Several months ago, the inestimable Admiral Cod wrote a thought-provoking post about old school ties that sent Reggie searching his closets and drawers to see what neckties he still owns of the schools, both preparatory and collegiate, that he attended. And he came up with rather a lot of them. It's not surprising that Reggie held on to so many of such ties over the years, since they are not exactly the kind of thing that one is inclined to throw away or send off to the jumble sale at one's local parish. Heavens, that one should come across an unsuitable stranger wearing one's old school tie!
|Pompey whizzing by Reggie's old school ties|
When Reggie was a schoolboy he attended private and preparatory schools that required their students to wear uniforms or abide by dress codes. From the time he entered fourth grade through when he graduated from prep school he was expected to wear a jacket and tie to school. No questions asked.
|Saint Grottlesex School ties|
Reggie never found the wearing of uniforms or abiding by dress codes as a lad to be an unpleasant or restricting requirement. Not only did they make his sartorial choices easier (or did away with them altogether), but they helped provide him with a greater sense of community with the other students he went to school with. As an adult he has come to further appreciate that school (and other) uniforms and dress codes are a sign of respect for the institutions and places in which they are worn.
|Sherborne School ties|
Even though there was no formal dress code at Yale by the time he enrolled there in the mid-1970s, the wearing of a jacket and tie was expected of male undergraduates when attending university functions or other organized gatherings. Reggie found himself donning a jacket and tie at least several times a week when he was an undergraduate at Yale.
When Reggie joined the workforce after college, taking a job in a large bank on Wall Street in New York City, men were expected to wear a suit and tie to the office each and every day of the week. And so it was for the next fifteen years or so, until all Hell broke loose and "business casual" took over like so many canker sores.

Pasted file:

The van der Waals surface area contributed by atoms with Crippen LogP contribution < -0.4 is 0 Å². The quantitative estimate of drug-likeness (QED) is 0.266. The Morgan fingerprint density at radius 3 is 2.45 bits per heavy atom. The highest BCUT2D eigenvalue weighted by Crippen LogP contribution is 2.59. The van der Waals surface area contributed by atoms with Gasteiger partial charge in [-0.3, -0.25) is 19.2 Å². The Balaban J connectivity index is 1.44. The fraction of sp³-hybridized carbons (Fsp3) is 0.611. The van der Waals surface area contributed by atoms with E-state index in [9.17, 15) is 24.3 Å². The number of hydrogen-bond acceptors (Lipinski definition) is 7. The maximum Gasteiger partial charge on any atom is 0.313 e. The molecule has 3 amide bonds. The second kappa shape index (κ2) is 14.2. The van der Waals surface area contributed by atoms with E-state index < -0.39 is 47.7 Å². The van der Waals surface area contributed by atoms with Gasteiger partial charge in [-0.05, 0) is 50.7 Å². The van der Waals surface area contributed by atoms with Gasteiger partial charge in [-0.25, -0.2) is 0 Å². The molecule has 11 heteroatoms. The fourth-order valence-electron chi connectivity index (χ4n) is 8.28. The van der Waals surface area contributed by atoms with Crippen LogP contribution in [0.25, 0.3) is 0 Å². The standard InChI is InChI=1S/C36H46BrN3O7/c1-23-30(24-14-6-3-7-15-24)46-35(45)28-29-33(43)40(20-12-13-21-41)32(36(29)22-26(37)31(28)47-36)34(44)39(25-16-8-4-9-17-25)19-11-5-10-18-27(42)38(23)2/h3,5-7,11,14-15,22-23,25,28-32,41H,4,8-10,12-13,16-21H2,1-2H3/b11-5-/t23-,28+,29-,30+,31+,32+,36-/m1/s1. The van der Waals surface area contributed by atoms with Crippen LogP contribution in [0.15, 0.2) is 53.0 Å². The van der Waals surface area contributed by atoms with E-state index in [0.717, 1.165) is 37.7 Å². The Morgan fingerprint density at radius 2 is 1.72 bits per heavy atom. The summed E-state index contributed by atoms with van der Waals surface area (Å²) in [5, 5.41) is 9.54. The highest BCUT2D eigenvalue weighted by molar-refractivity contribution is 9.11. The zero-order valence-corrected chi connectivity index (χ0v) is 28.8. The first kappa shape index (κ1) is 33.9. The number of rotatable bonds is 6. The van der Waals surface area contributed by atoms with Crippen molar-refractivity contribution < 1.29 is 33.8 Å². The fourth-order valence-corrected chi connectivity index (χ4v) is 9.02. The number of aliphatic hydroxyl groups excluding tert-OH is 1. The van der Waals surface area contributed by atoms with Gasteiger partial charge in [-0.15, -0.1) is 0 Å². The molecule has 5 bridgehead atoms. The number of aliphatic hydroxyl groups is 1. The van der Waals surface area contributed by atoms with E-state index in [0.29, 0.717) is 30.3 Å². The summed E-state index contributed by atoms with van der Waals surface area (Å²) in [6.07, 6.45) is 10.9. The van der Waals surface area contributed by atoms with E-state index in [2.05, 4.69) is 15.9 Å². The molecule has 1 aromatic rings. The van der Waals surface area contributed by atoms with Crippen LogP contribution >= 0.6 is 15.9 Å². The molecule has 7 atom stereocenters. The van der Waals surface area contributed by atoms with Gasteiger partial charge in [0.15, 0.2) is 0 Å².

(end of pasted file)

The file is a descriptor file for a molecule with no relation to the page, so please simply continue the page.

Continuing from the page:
|Yale College ties|
Reggie is a firm believer in the positive benefits of students and employees abiding by dress codes, and he rues the day that so many schools and places of employment relaxed or did away with such requirements altogether. He would far rather see a young man wearing a jacket and tie in a lecture hall or his place of employment than one wearing an oversized golf shirt and ill-fitting, no-iron khakis. Or—even worse—a tee shirt and blue jeans.
|Yale Whiffenpoof ties|
But Reggie isn't the only one who feels this way. In the last several years there has been a movement in financial and other firms in New York City to reinstate the daily wearing of suits and ties in the office. In fact, the Investment Bank where Reggie works on Park Avenue has recently re-instituted a policy that requires its client-facing male employees to wear suits and ties to work every day, at least during the cooler months of the year. It's thought to be more respectful of the institution, our clients, and one's colleagues. And it brings a level of discipline and professionalism to the firm that reflects well upon it.
Needless to say, Reggie is rather happy with this development. And he would, of course, be overjoyed should his firm require men to start wearing proper hats again, too . . .
All photographs by Boy Fenwick